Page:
Other than that, though, jasmine unto death. I don't like it at all, because I can't handle that much jasmine, but if you like jasmine, or if you want to know what it smells like, then A La Nuit is just the ticket.

*The cerebral cortex is the seat of higher brain functions such as thought and language: the amygdala is responsible for emotional reactions.That was probably clear from the context, but hey, if you didn't know for sure, now you do.

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Monday, March 07, 2011

Questions and Answers: Ormonde Jayne Ta'if

Why do I update so much less frequently than I'd like?

I dunno. Maybe I'm just a lazy sack of crap.


Why has it taken nearly two weeks to write this?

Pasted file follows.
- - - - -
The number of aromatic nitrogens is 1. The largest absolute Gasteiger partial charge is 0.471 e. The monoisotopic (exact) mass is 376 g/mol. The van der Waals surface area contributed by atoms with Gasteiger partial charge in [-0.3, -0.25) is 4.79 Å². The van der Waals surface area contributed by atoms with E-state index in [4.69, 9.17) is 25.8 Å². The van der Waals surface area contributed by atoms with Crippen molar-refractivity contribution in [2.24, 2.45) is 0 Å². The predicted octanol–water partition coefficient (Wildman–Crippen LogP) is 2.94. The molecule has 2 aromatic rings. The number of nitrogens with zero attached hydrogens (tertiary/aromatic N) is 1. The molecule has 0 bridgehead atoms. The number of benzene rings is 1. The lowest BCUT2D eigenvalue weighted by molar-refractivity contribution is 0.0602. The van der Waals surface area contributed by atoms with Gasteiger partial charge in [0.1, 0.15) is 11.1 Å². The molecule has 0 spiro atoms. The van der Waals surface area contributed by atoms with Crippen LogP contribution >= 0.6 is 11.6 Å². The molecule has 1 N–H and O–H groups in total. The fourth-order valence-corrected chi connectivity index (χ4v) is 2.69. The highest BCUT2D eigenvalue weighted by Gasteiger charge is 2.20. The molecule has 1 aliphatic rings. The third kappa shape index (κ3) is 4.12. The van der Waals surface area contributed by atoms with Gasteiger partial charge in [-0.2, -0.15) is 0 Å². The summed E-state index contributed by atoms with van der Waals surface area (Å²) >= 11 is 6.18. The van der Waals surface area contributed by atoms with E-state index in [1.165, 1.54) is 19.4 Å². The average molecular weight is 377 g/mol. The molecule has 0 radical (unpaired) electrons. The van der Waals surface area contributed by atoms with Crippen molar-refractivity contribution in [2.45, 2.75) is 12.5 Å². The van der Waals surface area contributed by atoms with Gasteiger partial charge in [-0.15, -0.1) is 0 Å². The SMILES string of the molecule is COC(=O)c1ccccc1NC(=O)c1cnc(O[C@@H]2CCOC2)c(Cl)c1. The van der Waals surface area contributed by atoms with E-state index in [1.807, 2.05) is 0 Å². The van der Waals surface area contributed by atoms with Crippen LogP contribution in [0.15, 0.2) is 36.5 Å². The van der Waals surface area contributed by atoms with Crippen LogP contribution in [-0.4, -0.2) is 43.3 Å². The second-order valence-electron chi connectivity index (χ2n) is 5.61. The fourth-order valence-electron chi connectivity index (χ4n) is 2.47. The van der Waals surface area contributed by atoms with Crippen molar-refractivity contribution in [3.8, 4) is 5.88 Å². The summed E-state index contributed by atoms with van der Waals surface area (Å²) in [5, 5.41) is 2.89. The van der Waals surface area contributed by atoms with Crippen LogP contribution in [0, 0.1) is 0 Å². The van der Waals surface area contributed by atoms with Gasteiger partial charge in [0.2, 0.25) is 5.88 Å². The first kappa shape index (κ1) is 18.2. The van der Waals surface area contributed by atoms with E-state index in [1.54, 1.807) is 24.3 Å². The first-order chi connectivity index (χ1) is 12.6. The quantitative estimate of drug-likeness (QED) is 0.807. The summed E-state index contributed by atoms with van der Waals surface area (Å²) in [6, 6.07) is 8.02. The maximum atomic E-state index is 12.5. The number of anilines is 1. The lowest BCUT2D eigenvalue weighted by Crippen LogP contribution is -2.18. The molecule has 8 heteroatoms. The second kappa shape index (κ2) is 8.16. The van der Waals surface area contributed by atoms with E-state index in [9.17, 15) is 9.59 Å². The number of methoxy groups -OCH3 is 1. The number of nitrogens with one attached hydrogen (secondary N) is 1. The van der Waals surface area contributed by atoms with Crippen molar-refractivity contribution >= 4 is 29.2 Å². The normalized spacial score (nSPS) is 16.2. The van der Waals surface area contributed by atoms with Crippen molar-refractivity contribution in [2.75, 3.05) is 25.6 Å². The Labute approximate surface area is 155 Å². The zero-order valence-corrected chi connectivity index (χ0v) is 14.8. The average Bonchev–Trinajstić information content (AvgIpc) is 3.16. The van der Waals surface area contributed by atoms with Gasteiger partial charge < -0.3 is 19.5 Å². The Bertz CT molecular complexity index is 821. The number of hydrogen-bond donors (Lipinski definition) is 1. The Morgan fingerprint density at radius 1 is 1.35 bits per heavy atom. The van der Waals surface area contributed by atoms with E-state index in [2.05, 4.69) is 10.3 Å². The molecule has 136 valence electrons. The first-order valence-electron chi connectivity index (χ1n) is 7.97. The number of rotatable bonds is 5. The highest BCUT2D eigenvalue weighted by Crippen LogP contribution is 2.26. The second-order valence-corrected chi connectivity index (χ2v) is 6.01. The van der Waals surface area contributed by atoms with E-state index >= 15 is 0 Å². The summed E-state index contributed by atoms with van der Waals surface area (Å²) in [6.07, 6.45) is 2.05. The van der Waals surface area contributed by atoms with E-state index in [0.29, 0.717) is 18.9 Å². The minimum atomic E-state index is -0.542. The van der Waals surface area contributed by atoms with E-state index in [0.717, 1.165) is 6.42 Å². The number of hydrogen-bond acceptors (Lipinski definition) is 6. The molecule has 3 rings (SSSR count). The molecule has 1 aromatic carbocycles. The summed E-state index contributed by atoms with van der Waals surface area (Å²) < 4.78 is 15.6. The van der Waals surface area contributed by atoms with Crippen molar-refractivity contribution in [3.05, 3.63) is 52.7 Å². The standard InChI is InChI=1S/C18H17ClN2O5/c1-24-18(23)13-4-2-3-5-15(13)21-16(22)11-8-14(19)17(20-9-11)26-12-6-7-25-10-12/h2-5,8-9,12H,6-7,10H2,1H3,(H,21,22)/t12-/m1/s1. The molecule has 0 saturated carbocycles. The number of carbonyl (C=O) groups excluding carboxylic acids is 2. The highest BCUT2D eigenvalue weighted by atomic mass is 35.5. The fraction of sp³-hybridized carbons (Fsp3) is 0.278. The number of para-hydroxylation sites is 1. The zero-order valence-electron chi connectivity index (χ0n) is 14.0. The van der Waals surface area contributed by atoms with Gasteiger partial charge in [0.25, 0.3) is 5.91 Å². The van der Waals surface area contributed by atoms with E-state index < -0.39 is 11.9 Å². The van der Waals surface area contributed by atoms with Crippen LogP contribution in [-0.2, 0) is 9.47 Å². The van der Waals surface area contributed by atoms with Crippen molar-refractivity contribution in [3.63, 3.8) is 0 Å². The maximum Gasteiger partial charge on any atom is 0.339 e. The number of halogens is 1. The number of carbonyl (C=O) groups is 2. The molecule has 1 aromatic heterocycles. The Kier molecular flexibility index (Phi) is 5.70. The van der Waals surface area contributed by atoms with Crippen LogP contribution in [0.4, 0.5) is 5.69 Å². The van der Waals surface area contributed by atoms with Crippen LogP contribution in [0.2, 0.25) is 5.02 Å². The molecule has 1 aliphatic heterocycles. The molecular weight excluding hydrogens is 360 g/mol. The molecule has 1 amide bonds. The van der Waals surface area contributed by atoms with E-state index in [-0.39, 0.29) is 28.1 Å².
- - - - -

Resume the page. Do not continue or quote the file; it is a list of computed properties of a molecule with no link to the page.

In part because for the last five days or so I have been clotheslined by a hideous, unending cold or possibly the flu or more likely both at the same time, maybe even some lab-grown strain of superflu. I've actually taken two days off work, which I never do. I'm really sick.


Kevin over on Now Smell This has an essay on a subject that is ever swimming around in the brain of every olfactorily inclined man: can I fearlessly wear "women's" scents?

I worry about this a lot less than most men, since easily half my collection is from the women's side of the aisle. I figure, if it smells good, I want to smell like it, and I don't much care what other people think. I worry a little, sometimes: I've made up little scripts including fake, masculine names for scents in case someone asks me what they're called. "Oh, it's Debonair by Truqué et Fils. Yeah, it's French. I bought it in Paris. No, you can't get it here. Very limited-edition." I have never had to use this.